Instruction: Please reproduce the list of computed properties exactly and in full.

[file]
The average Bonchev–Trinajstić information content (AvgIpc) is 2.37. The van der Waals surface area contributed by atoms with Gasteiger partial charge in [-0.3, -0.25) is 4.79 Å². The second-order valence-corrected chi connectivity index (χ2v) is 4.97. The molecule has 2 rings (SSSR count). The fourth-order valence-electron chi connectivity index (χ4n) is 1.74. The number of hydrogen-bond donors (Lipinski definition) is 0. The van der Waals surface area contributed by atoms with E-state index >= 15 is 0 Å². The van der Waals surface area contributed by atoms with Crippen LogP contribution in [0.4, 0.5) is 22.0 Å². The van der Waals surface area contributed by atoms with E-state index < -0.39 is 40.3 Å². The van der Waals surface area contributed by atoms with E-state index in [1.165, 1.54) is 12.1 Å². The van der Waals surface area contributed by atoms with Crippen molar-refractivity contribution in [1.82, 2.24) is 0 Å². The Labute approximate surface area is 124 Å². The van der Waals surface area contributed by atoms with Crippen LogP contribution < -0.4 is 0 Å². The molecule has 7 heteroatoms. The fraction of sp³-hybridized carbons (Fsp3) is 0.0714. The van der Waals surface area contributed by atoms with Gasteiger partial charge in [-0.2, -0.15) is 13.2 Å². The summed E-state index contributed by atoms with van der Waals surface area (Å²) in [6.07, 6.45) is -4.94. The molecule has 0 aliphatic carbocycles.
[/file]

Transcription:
The average Bonchev–Trinajstić information content (AvgIpc) is 2.37. The van der Waals surface area contributed by atoms with Gasteiger partial charge in [-0.3, -0.25) is 4.79 Å². The second-order valence-corrected chi connectivity index (χ2v) is 4.97. The molecule has 2 rings (SSSR count). The fourth-order valence-electron chi connectivity index (χ4n) is 1.74. The number of hydrogen-bond donors (Lipinski definition) is 0. The van der Waals surface area contributed by atoms with E-state index >= 15 is 0 Å². The van der Waals surface area contributed by atoms with Crippen LogP contribution in [0.4, 0.5) is 22.0 Å². The van der Waals surface area contributed by atoms with E-state index < -0.39 is 40.3 Å². The van der Waals surface area contributed by atoms with E-state index in [1.165, 1.54) is 12.1 Å². The van der Waals surface area contributed by atoms with Crippen molar-refractivity contribution in [1.82, 2.24) is 0 Å². The Labute approximate surface area is 124 Å². The van der Waals surface area contributed by atoms with Crippen LogP contribution < -0.4 is 0 Å². The molecule has 7 heteroatoms. The fraction of sp³-hybridized carbons (Fsp3) is 0.0714. The van der Waals surface area contributed by atoms with Gasteiger partial charge in [-0.2, -0.15) is 13.2 Å². The summed E-state index contributed by atoms with van der Waals surface area (Å²) in [6.07, 6.45) is -4.94. The molecule has 0 aliphatic carbocycles.